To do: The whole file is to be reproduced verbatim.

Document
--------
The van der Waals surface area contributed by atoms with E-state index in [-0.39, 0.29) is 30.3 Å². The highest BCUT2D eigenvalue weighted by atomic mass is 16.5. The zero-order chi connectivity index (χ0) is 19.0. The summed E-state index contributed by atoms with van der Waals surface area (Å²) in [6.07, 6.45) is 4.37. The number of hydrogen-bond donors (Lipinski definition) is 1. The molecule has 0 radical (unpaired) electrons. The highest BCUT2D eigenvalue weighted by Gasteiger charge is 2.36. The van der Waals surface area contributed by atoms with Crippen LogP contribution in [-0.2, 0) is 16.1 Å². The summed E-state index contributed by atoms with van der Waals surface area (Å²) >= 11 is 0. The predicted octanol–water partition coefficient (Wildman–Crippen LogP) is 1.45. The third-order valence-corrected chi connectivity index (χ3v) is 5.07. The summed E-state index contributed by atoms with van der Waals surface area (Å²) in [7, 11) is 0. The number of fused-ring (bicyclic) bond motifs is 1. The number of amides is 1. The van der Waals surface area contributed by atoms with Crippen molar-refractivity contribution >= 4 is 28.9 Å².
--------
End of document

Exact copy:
The van der Waals surface area contributed by atoms with E-state index in [-0.39, 0.29) is 30.3 Å². The highest BCUT2D eigenvalue weighted by atomic mass is 16.5. The zero-order chi connectivity index (χ0) is 19.0. The summed E-state index contributed by atoms with van der Waals surface area (Å²) in [6.07, 6.45) is 4.37. The number of hydrogen-bond donors (Lipinski definition) is 1. The molecule has 0 radical (unpaired) electrons. The highest BCUT2D eigenvalue weighted by Gasteiger charge is 2.36. The van der Waals surface area contributed by atoms with Crippen LogP contribution in [-0.2, 0) is 16.1 Å². The summed E-state index contributed by atoms with van der Waals surface area (Å²) >= 11 is 0. The predicted octanol–water partition coefficient (Wildman–Crippen LogP) is 1.45. The third-order valence-corrected chi connectivity index (χ3v) is 5.07. The summed E-state index contributed by atoms with van der Waals surface area (Å²) in [7, 11) is 0. The number of fused-ring (bicyclic) bond motifs is 1. The number of amides is 1. The van der Waals surface area contributed by atoms with Crippen molar-refractivity contribution >= 4 is 28.9 Å².